1. @david-br you seem confused. My comment does not blame ferrari, Mercedes or red bull for issues relating to McLaren. Please quote where I said this. You are correct: that would be pathetic as they are a shambles. I have full respect for these teams and their achievements. My comment relates to the fact people seem to think 8th is something to celebrate. It is not. I stand by my opinion that it sucks only 3 teams can win. Is there not a huge discussion regarding this at the moment? Or are you happy with the status quo of only three teams being able to win?

          1. @darkstar Sorry Christopher, sometimes we respond generically, lots of people who seem to blame the top 3 teams for dominating currently (e.g. through control of cash flow, engine deals, etc.) when here I should have responded to you specifically while presuming anything. Your comment about patronizing fans of these teams maybe triggered the negative reaction. I’d no intention of patronizing McLaren or Norris, I want to see both do well this year and like I said above, I think it must be a boost for the team that Norris got into q3 and eighth on first attempt. I guess I was surprised you didn’t take that more positively.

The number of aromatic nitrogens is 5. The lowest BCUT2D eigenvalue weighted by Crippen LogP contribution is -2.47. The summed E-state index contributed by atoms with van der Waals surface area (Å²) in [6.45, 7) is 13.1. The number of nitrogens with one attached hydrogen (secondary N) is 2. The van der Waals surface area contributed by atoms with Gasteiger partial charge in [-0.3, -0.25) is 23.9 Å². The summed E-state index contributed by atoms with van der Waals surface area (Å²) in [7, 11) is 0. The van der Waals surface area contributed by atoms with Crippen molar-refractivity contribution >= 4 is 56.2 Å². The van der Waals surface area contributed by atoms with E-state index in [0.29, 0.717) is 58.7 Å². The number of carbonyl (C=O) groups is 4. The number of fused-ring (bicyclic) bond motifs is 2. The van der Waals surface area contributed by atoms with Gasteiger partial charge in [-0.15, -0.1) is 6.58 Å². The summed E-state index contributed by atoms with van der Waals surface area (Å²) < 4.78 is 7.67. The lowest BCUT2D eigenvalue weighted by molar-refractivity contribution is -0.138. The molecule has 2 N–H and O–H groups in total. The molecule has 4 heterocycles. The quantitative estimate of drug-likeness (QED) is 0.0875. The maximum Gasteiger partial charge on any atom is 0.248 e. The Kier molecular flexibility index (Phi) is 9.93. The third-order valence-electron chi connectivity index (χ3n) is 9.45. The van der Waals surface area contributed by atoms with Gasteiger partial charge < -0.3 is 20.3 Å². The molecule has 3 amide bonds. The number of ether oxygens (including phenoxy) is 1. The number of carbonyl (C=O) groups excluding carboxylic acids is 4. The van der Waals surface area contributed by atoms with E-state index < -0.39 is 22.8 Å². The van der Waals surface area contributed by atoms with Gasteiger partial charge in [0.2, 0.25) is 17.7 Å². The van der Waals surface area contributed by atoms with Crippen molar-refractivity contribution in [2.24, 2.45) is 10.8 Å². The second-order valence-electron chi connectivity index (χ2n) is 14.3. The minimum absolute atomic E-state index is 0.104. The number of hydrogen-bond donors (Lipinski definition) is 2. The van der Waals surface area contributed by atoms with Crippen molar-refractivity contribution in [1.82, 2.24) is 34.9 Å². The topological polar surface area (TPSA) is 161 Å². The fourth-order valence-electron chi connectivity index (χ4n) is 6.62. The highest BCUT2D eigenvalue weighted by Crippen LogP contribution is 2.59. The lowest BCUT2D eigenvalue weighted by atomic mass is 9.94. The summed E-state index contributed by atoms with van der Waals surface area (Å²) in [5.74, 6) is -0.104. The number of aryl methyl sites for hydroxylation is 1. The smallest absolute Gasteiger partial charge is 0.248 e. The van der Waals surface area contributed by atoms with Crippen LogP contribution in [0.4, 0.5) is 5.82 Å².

1. * without presuming anything

        2. @david-br A little bit harsh on Jenson Button there: he was the reigning WDC when he joined McLaren, he won his second and fourth races for the team that season, whilst it took Hamilton until Race 7. He didn’t finish behind Hamilton in every season they raced together. Oh, and we can’t forget that Hamilton struggled at Belgium 2012 to such an extent he tweeted out their telemetry print-outs because he couldn’t understand why he was so much slower than Butoon (who both qualified in Pole Position and won the race).